Composition of the scrum team - codecentric AG Blog
In the environment of the agile method „Scrum“ I would like to contemplate more closely one important aspect of the project management: The composition of the project team. In the conventional project management this is one of the basic tasks of the project manager. The ideal case is that he can assemble his project team on his own and that he can change the composition during the ongoing project. In the real daily routine he naturally is subject to many external conditions, like for example a limited choice of potential team members or competition through other projects and budget limits. However this does not affect that the project manager should have this authority.
In connection with “Scrum”, the role of the project manager does not exist any longer. Most of the capacities and responsibilities have been distributed to the three roles “product owner”, “scrum master” and “team”. How does this happen regarding the composition of the team? The following subtasks have to be considered:
- initial team composition
- missing skills within the team
- enlargement of the team (in order to increase velocity)
- diminishment of the team
- indentify and exclude “low performers” and “troublemakers”
Initial team composition
The composition of the team at the project’s start can not be made by the team itself because it does not exist at this time. By means of his budget responsibility the product owner of course has a very strong influence, but the detailed decision certainly lies with the scrum master. He shall pay attention that the team works, especially in the beginning, both related to the professional and the social skills of the team members.
I think it is a fascinating question, how a good composition of the project team during the whole course of the project would look like. However, dealing with this question would go beyond the scope. I am going to illuminate this topic in a future article.
Should the team lack skills, which are important for the project, this will be regarded as an impediment very soon. Mostly, this will happen in the daily scrums already, but latest in the retrospectives. Then it will be the task of the scrum master to fit the team with the missing skills. The scrum master has different options:
- changing the composition of the team
- training / coaching of team members
- access to specialists outside the team
Enlargement of the team
The decision is to enlarge the team to increase the velocity in the long run. The reason for this can be a decreasing (or stagnating) velocity, an increasing deadline pressure from the outside or simply free full-time equivalents, which shall be integrated in current projects.
In the first place, this case occupies the product owner and the team. The product owner always has to trade an increasing velocity against the higher costs (caused by the larger team). On the other side, the team is able to judge, to which extent further team members would reasonably help.
Diminishment of the team
In the project business, there is “idling” from time to time. The reasons are very different, for example, all further tasks are dependant on a specialist task, so that they are blocked. At the sprint end, the sprint-backlog is empty or even the project end is characterized by an empty product-backlog. Moreover, in most cases projects only allow a limited parallelization. This can vary in the course of a project and in this way it can cause “idling”. The “idling” can be a spontaneous phenomenon, or it is of systematic nature.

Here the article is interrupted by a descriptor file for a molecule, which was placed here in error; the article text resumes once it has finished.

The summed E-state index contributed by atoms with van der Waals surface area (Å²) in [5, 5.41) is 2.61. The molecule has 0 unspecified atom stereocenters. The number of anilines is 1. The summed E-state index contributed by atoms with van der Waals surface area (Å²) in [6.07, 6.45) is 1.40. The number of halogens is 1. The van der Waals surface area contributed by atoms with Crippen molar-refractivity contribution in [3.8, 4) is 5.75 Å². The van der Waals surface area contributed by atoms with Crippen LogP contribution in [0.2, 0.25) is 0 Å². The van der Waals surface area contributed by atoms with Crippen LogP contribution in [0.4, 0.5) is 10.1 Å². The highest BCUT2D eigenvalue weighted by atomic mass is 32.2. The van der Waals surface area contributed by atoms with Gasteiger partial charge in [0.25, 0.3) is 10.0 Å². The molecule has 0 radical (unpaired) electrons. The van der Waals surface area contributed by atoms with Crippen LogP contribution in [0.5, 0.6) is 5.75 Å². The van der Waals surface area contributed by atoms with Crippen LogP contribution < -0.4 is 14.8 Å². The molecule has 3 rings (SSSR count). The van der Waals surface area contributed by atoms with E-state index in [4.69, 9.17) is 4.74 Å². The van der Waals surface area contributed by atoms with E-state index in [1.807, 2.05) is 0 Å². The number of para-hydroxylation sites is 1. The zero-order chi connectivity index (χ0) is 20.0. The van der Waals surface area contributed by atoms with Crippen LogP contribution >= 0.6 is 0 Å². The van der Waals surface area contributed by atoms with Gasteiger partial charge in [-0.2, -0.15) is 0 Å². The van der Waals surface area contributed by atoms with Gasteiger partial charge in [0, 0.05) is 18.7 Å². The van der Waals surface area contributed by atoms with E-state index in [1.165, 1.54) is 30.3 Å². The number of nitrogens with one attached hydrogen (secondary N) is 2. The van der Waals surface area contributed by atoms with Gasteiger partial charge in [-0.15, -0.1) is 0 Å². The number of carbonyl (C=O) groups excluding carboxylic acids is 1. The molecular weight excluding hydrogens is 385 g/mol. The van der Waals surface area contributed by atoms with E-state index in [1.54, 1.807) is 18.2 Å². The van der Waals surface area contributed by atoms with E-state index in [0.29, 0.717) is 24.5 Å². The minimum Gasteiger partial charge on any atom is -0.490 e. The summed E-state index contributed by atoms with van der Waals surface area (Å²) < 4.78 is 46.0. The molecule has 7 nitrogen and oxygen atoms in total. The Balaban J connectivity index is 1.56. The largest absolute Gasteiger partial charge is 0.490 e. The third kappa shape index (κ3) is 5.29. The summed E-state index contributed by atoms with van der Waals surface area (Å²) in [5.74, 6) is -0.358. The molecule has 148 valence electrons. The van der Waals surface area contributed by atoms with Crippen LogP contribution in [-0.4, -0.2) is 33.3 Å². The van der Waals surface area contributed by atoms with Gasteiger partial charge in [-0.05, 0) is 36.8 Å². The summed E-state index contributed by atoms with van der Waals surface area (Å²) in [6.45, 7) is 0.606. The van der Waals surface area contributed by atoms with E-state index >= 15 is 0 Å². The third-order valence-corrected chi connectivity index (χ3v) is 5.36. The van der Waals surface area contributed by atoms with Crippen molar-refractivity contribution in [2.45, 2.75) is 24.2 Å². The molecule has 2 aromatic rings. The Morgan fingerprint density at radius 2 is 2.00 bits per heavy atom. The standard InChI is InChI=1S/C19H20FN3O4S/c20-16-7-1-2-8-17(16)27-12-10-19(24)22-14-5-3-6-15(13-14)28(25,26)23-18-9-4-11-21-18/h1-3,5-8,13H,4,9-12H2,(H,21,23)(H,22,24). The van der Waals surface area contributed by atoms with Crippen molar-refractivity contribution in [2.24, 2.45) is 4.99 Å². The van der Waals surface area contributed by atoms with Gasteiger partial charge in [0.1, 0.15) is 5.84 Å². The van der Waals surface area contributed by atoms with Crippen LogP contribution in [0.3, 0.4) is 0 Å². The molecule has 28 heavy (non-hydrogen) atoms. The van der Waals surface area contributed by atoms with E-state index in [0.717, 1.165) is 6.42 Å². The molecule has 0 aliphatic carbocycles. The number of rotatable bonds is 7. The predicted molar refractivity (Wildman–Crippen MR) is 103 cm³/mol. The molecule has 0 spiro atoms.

The first task is to recognize that there is a systematic “idling”. This is the turn of the team and scrum master. Then, a suitable solution has to be found, preferably (and in most cases, this is also possible) in the current team, for example by reshaping of the tasks, in order to by-pass the specialist shortage.
But especially when the end of a project is near or a high parallelization, which has been used so far, is not applicable, it makes sense to diminish a large team.
Maybe the team can decide, which new team size would be suitable, but I think it is not clear, who will define the team members, who have to leave, and in which way.
Low Performers and troublemakers
In my view, one of the more difficult tasks in the project management is dealing with team members, who do not show the required proficiency level or who disturb the teamwork vehemently and constantly. One advantage of scrum can be the self regulation within the group. However this would require according social skills and a good standing of the other team members. But you can not assume that this alone is going to save the situation. Then it is the turn of the scrum master to recognize such things, to bring them up and to press for a solution. In such situations, the last resort will be to exclude the according team member, but it is not clear, who will be allowed to make this (very hard and final) decision.
Also in this area the tasks are divided to the new roles. Especially for difficult decisions, but also in the initial phase of projects, the “conventional project leader” can be missed despite it all.